You can use this same technique to make your own hot sauce. When I see rare and exciting chili varieties at the market, I fridge-dry them, then soak them in a bit of hot water and blend them up into a salsa or hot sauce. Vinegar or citrus juice extends the salsa’s shelf life; the latter is the go-to choice for the pre-Columbian hot sauces of Latin America.
But that’s just one way to preserve dried chilies for spicy condiments: You can also simply drop a few into your favorite bottle of vinegar to make a punchy pepper vinegar within a week or two. (Small, spicy chilies, like árbols or pequins, are the best choices here, since you don’t need to chop them up to fit in a bottle and they pack a lot of heat in small packages.)
When Helen You and I were working on The Dumpling Galaxy Cookbook, one of the first recipes I tried was her chili oil flavored with ground dried chilies, Sichuan peppercorns, and ginger. That was over a year ago, and the same jar of chili oil has never dipped below half empty. You start by heating a neutral oil, like canola, until it’s almost smoking, then dump in whole árbol chilies and remove it from the heat. Let it cool, and that’s all there is to it. When the jar starts to run low, heat up more oil and more chilies and top it up. It’s a never-ending soup pot of toasty heat, and it’s just the thing to dress wontons (even if they’re boiled frozen ones from the grocery store).
Chili pastes may beat chili powders in stews and sauces, but ground dried chilies still have lots to offer. In a dry pan on medium-high heat, toast árbol or pequin peppers, tossing frequently, until they darken a shade and smell a little toasty, about 30 seconds to one minute. Then pound them into a fine powder with a mortar and pestle for an A+ seasoning to sprinkle on pad thai. Larger ancho or pasilla chilies are great with fruits like mango and avocado—or both, on toast. And take a page out of Sichuan water-boiled cooking by coating thin slices of cooked beef or chicken in a sauce of finely minced red chilies and Sichuan peppercorns.
Chili powder is especially handy to keep around for baking, since it won’t throw off your liquid and acid proportions the way chili paste will. I love adding ground ancho chilies to my standard brownie recipe, along with fragrant cinnamon. When I bake with cocoa powder, I reach for a rare but delicious Peruvian pepper called aji panca, which adds a buoyant blueberry note to icebox cookies.
There’s a lot more to spicy sweets than chocolate (see also: mango, spice cake, and tequila or rum), but the two do go especially well together. Which makes sense, considering they’re both Latin American fruits. For more chocolate-and-chili-pairing advice, consult our complete guide.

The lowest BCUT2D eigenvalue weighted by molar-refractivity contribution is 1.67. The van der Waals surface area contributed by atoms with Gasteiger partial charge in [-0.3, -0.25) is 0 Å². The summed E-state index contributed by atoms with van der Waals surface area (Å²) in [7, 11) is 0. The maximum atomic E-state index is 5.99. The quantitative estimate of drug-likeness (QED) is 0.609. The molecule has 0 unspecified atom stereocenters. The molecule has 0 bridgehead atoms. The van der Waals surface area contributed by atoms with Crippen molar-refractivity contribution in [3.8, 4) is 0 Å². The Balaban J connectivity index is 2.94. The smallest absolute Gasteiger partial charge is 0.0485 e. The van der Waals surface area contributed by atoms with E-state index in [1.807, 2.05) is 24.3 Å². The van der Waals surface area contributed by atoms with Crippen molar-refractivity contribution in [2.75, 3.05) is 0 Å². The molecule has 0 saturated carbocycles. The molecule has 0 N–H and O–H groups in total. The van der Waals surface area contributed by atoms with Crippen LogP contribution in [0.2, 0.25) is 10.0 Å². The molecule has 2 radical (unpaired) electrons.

The above methods are all handy for putting the fruity spice of dried chilies front and center, but sometimes you don’t want to load a dish up with lots of heat. If you’re after just a smidge of chili presence, cook your dried chilies whole instead.
Making some cacio e pepe? Toast a couple of small dried chilies in olive oil and butter before straining the infused fats into your pasta. Simmering a pot of dal? Finish it with hot oil seasoned with dried chilies, cumin, and mustard seeds—what Indian cooks call a tadka, or “temper”—for a final aromatic note. (The same method works wonders in this coconut chutney.) By toasting your chilies whole, you activate new flavor compounds, but mute the intensity so as to emphasize that flavor, not heat.
Toasted whole chilies wind up in more and more of what I cook; I love their roasty fragrance and delicate crunch. And, while I’ve yet to try my hand at Chongqing chicken, which uses about five chilies for every popcorn-sized chunklet of poultry, I appreciate the dish as a cook’s goal: a reminder that the seasoning matters just as much as the main ingredient.
What’s this, I’m posting on a Monday?! 😉 This post was ready to go last week, but since we had so much fun content already going out (Glow Getter, Ask Angela, and the next issue of In The Glow!), I decided to hold off until Monday for this one. Thanks for all the positive feedback about the reboot of Things I’m Loving Lately, by the way. It’s such a fun way for me to share the things I use and love in my everyday life, and I enjoy hearing about the new things you’re diggin’ too. So feel free to spill the beets, errr…deets, below!
As always, these posts are never sponsored, but I’ll occasionally have an affiliate link or two included in the roundup.
1. Hilary’s Broccoli Casserole Bites
I discovered these frozen casserole bites when I was looking for super-fast dinner options for the kids. We definitely don’t have a made-from-scratch meal on the table every night, so I was delighted to find these mini veggie burger patties packed with awesome organic ingredients: cooked whole grain millet, broccoli, cooked white beans, expeller-pressed coconut oil, carrot, onion, garlic, apple cider vinegar, psyllium husk powder, salt, arrowroot, basil, and oregano. The kids love them dipped in ketchup, and I try to always have a bag in the freezer for those emergency don’t-know-what-to-cook situations! If you’re in a similar pinch, I recommend throwing some on a baking sheet with sweet potatoes fries and serving with a side of sliced avocado for an effortless weeknight dinner option.
2. Instacart Canada
Let me preface this by saying that I’m someone who loves grocery shopping. It’s something I tend to look forward to, especially on those rare, heavenly occasions when I’m able to go shopping by myself. But sometimes I can’t leave the house to get groceries (like during nap time), and find myself stuck needing ingredients to test a recipe. That’s why I was so excited to hear that Instacart, an app-based grocery delivery service, is now available in my area. I simply add food to my virtual “cart” through the app and then my order magically arrives on our doorstep within an hour or two. I also love that I can text my “shopper” and make adjustments as they shop away. I only use Instacart when I’m in a pinch, but so far it’s been a huge help when I can’t leave the house to get groceries. More ingredients = more recipes! Can you say win-win?